Good vibrations

From pump-up jams to community unity

Kyle Berg

Winter is coming. Leaves falling, temperatures dropping and, with the elements, our moods are dropping as well. In order to prevent the doldrums from settling in, many turn to music.

Dr. Frank Lipman, founder and director of Elven-Elven Wellness Center in New York City and a pioneer in integrative and functional medicine, suggests using music as a break from stressful situations.

Soothing tunes can help relax those sculpted calf muscles from the hard day’s trek up and down the stairs of the Dick Building. The body and brain need a timeout from the hustle and bustle of academic life, be it the rigor of a biochemistry lecture or a mind-bending microeconomics exam. So in the words of Aziz Ansari of “Parks and Recreation,” “treat yo’ self” with music.

Turning to upbeat music can release a slew of feel-good hormones such as serotonin, dopamine and norepinephrine, all of which create what Funky Bunch frontman Marky Mark would call “good vibrations” within thy soul.

Music, along with releasing us from the depths of despair, has the opportunity to motivate us to challenge whatever stands before us. The most common music motivation is found in the world of sports. It’s no coincidence that music fills the stadiums and locker rooms of professional athletes. Music pumps you up. Walk-out songs such as Fort Minor’s “Remember the Name,” Europe’s “Final Countdown,” and House of Pain’s “Jump Around” are just the a few of the top 100 pump-up songs according to Bleacher Report. The same website also lists 33 pump-up Christian songs that professional athletes listen to and the top Christian song—which also made the top 100 pump-up songs (number 7)—is “Frontline” by Pillar.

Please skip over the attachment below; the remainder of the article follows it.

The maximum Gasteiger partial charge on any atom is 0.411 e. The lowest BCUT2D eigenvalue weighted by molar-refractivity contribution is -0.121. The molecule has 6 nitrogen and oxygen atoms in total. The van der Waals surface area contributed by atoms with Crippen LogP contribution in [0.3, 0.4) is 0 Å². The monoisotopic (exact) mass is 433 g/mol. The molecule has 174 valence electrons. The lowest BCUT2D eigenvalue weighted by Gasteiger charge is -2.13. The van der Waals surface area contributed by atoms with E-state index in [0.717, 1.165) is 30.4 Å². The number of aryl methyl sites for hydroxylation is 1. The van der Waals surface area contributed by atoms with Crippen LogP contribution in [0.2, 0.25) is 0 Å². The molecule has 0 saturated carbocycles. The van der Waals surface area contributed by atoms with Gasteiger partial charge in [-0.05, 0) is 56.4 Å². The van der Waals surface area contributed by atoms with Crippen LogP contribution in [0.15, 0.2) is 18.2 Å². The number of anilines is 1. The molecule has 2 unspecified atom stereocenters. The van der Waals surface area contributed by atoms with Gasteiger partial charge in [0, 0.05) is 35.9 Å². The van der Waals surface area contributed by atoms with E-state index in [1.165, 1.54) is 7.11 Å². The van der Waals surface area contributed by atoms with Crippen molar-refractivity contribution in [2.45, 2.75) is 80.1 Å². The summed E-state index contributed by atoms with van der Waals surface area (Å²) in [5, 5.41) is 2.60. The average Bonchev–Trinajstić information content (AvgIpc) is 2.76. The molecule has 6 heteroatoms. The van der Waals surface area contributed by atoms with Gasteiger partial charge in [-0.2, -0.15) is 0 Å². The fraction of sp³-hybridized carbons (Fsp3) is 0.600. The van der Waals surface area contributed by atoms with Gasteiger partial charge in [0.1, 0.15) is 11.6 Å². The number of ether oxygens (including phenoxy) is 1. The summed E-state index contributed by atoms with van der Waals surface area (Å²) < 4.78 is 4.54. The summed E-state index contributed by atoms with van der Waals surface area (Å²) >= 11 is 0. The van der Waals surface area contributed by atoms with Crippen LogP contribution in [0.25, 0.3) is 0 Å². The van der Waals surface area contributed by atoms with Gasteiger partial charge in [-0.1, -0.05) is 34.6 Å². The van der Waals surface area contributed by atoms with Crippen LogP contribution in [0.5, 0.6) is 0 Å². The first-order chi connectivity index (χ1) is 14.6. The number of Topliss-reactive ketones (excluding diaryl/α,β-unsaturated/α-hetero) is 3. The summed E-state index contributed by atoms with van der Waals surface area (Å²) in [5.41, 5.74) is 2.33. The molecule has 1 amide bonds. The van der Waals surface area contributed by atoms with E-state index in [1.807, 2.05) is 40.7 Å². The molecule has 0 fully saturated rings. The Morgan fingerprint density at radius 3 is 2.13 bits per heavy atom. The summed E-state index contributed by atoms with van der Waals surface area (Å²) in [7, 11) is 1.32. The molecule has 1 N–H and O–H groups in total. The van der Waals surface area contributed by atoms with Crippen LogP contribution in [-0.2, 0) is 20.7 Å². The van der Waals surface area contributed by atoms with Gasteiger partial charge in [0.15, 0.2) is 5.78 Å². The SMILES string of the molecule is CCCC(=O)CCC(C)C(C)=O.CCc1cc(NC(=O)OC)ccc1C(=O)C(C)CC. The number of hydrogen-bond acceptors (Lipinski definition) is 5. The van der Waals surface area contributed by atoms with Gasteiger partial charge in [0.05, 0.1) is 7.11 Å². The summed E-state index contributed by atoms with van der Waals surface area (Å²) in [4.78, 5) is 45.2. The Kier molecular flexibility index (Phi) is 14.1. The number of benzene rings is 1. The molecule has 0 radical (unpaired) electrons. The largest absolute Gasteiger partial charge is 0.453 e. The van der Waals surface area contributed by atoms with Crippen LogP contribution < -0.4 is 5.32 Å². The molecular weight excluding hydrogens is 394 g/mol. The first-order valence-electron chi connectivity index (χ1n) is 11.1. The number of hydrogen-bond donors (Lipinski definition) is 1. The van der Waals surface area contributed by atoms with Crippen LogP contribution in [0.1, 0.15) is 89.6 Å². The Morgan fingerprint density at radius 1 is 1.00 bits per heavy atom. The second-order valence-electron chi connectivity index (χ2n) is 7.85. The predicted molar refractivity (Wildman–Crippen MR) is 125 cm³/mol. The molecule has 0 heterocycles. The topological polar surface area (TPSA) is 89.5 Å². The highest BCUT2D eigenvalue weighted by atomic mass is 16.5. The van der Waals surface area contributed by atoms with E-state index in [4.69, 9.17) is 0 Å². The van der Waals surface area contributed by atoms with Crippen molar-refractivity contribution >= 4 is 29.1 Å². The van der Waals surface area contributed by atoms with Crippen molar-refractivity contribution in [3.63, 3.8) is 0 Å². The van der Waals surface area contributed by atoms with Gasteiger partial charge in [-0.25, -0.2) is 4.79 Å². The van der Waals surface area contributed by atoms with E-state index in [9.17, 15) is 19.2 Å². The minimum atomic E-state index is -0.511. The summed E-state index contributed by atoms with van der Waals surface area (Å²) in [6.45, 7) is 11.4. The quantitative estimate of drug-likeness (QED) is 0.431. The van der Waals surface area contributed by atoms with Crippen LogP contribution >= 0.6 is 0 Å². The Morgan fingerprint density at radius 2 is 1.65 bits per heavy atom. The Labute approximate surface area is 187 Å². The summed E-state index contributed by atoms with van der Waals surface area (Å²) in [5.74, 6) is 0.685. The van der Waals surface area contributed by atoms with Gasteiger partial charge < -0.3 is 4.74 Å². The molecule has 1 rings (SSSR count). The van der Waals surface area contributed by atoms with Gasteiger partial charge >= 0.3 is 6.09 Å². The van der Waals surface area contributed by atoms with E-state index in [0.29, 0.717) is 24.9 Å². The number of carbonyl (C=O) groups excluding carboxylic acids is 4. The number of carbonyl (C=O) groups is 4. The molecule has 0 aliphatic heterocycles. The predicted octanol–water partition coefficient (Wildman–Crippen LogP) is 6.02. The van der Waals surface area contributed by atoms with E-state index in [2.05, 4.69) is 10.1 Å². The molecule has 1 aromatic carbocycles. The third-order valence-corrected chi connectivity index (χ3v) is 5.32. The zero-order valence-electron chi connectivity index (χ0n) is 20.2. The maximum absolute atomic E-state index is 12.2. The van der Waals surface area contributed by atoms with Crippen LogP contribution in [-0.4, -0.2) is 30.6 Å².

Exercise science major Spencer Curtis loves metal music specifically because it “pumps me up, it’s aggressive . . . it makes me want to conquer obstacles.” Bleacher Report supports his claim, as several metal/hard rock songs were posted on the top pump-up song list, such as “Enter Sandman” by Metallica and “Thunderstruck” by AC/DC.

Apart from music relieving stress and pumping us up, it can also create a sense of community. Communication senior Ben Holms, another one of Union College’s proud metal heads, revealed what he loves about metal music: “I find that it’s a place where I don’t feel judged for my beliefs or as a person. I can express myself freely and know that my opinion matters. It’s my therapy in a way. When I’m down, I feel inspired to keep going. When I’m angry, it channels it into something constructive. And when I’m happy, it helps me celebrate even more. It’s honest and open.”

When you find yourself in times of trouble, lean on music to set you free. It can bring you elation in times of stress and motivation to pump you up when you need it most.

Kyle is a senior studying language arts education.